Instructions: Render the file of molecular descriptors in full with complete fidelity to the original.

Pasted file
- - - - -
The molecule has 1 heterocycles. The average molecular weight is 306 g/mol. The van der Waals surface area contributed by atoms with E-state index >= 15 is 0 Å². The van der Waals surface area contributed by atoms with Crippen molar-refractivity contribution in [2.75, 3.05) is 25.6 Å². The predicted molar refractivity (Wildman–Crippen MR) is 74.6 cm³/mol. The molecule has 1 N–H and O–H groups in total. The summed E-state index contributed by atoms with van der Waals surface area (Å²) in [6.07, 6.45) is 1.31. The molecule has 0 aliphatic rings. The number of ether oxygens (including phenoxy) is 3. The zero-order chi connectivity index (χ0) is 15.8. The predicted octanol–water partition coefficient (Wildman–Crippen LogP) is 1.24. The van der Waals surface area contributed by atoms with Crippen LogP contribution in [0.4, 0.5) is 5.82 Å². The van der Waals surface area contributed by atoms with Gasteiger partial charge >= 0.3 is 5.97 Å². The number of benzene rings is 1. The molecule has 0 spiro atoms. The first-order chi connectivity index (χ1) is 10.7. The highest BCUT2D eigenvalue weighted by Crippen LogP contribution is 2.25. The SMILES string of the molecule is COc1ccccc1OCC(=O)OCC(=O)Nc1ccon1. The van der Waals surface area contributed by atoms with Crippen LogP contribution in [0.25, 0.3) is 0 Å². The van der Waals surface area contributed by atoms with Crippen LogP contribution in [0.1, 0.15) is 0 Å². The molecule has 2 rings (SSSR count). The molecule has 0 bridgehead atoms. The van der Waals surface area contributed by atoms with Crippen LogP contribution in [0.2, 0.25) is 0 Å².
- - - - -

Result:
The molecule has 1 heterocycles. The average molecular weight is 306 g/mol. The van der Waals surface area contributed by atoms with E-state index >= 15 is 0 Å². The van der Waals surface area contributed by atoms with Crippen molar-refractivity contribution in [2.75, 3.05) is 25.6 Å². The predicted molar refractivity (Wildman–Crippen MR) is 74.6 cm³/mol. The molecule has 1 N–H and O–H groups in total. The summed E-state index contributed by atoms with van der Waals surface area (Å²) in [6.07, 6.45) is 1.31. The molecule has 0 aliphatic rings. The number of ether oxygens (including phenoxy) is 3. The zero-order chi connectivity index (χ0) is 15.8. The predicted octanol–water partition coefficient (Wildman–Crippen LogP) is 1.24. The van der Waals surface area contributed by atoms with Crippen LogP contribution in [0.4, 0.5) is 5.82 Å². The van der Waals surface area contributed by atoms with Gasteiger partial charge >= 0.3 is 5.97 Å². The number of benzene rings is 1. The molecule has 0 spiro atoms. The first-order chi connectivity index (χ1) is 10.7. The highest BCUT2D eigenvalue weighted by Crippen LogP contribution is 2.25. The SMILES string of the molecule is COc1ccccc1OCC(=O)OCC(=O)Nc1ccon1. The van der Waals surface area contributed by atoms with Crippen LogP contribution in [0.25, 0.3) is 0 Å². The van der Waals surface area contributed by atoms with Crippen LogP contribution in [0.1, 0.15) is 0 Å². The molecule has 2 rings (SSSR count). The molecule has 0 bridgehead atoms. The van der Waals surface area contributed by atoms with Crippen LogP contribution in [0.2, 0.25) is 0 Å².